April 1st (no, it’s not a joke) and 2nd 2017 will see the start of the CrossduroWales17, a 295km race from North to South Wales. Organisers The Racing Collective say it’s a return to how bike racing should be… fast, wild and free.
What on earth is Crossduro? Is it anything like Adventure-Racing, Ultra-Cross, Grinduro, Gravel Enduro, Gnarmac or Gravel-Grinding? Sort of, yes. The Crossduro format takes the best elements of an MTB enduro, with bits from a cyclocross/gravel grinder style race and mixes them together to form a race that consists of 5 timed segments over the route that’s comprised of road, gravel, and the odd bike carry, with lots of time for socialising in the non-timed bits. The rider with the lowest aggregate time over the segments wins. Any bike is allowed but a cyclocross/adventurey bike with bigger than 30mm tyres would be ideal.
Timing is done via Strava, meaning there’s no need for timing chips and therefore no entry fees. And there are no prizes and no fuss, just honest racing alongside people who share a passion for adventure.
The Racing Collective see themselves as a new kind of bike club, dedicated to self-supported racing and hosting races for people who love wild places. They race from coast to coast across England, Wales, and Scotland, using two formats. The Trans races use any route from A to B via 4 virtual checkpoints (short Strava segments) like a budget version of the Transcontinental, and the first person to tweet a timestamped selfie at the finish wins. The new Crossduro uses an enduro format that entails riding from A to B using a defined route with 5 timed segments dotted along the way.
The TransEngland (250km), TransWales (350km), and TransScotland (550km) are all road races run on the first weekend of the month in May, June, and July. These races are designed to be training events for riders participating in races like The Transcontinental to test their self-sufficiency and nocturnal navigation skills. They are also open to riders who might not have the time or inclination to compete in something like the Transcontinental but want to get a flavour for what competing in such an event might be like. Just like those longer races there is absolutely no support provided on any of The Racing Collective’s events and each rider is entirely responsible for their actions from the moment someone shouts “Go”.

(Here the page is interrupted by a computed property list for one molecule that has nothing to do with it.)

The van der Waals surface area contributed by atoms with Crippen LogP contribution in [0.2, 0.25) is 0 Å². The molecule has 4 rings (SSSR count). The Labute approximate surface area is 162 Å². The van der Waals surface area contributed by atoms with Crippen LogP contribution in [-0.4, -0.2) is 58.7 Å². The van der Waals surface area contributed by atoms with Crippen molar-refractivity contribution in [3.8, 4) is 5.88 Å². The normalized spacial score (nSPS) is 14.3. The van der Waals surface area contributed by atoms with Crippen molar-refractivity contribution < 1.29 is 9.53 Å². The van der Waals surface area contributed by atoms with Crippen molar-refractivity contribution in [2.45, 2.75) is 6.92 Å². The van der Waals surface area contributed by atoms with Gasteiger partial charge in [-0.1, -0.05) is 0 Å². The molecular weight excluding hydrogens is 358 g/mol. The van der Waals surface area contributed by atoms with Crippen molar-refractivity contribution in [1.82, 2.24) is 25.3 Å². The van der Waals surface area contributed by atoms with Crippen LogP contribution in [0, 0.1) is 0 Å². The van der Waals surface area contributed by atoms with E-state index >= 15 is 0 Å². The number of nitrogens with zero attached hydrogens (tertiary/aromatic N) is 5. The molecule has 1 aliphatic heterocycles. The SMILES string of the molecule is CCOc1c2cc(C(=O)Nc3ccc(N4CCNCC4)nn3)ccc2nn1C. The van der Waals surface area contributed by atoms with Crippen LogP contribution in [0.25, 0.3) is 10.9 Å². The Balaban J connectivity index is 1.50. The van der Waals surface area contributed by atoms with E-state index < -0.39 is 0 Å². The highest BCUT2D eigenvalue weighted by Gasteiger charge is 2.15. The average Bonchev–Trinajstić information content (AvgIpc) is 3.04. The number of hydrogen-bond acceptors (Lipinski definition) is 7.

The inaugural Crossduro Wales starts on Sat 1 April 2017 at the YHA in Conwy and finishes on Sun 2 April at Bike Park Wales near Merthyr Tydfil. In between those two points there are 295 kilometres and 6,700m of ascent with more than 25% of the route being off-road. The five race segments add up to roughly 145km with 3900m of climbing, with the lowest aggregate time over those sections belonging to the winner. Although there are no prizes.
As this is the first year this grassroots event has been held it’s very much being treated as a test. Are people able to record such long segments? Is the route appropriate? Where do people get lost? The organisers appreciate that there might be teething problems in getting riders across most of Wales, and ask riders to come with an open mind and not get their chamois in a twist if something goes wrong.
The event on the day is essentially run by the participants, all The Racing Collective do is supply the bare bones, the rest is up to you. There is absolutely no support; each rider is responsible for themselves, the Collective itself carries no liability. You need to sort out your accommodation on the Saturday night, whether that’s finding a place to bivvy or booking a room somewhere, and you’ll need to source all your food for the weekend. How you deal with the finish being 300 kilometres from the start is your own logistical puzzle too. You are encouraged not to turn up at the start line if you are uneasy about any of this.
If you need a little more time to plan a Crossduro attempt then The Racing Collective are planning a CrossduroScotland on 4-5th August 2018 and a CrossduroEngland on 1-2nd September 2018.
Jo Burt has spent the majority of his life riding bikes, drawing bikes and writing about bikes. When he's not scribbling pictures for the whole gamut of cycling media he writes words about them for road.cc and when he's not doing either of those he's pedaling. Then in whatever spare minutes there are in between he's agonizing over getting his socks, cycling cap and bar-tape to coordinate just so. And is quietly disappointed that yours don't He rides and races road bikes a bit, cyclo-cross bikes a lot and mountainbikes a fair bit too. Would rather be up a mountain.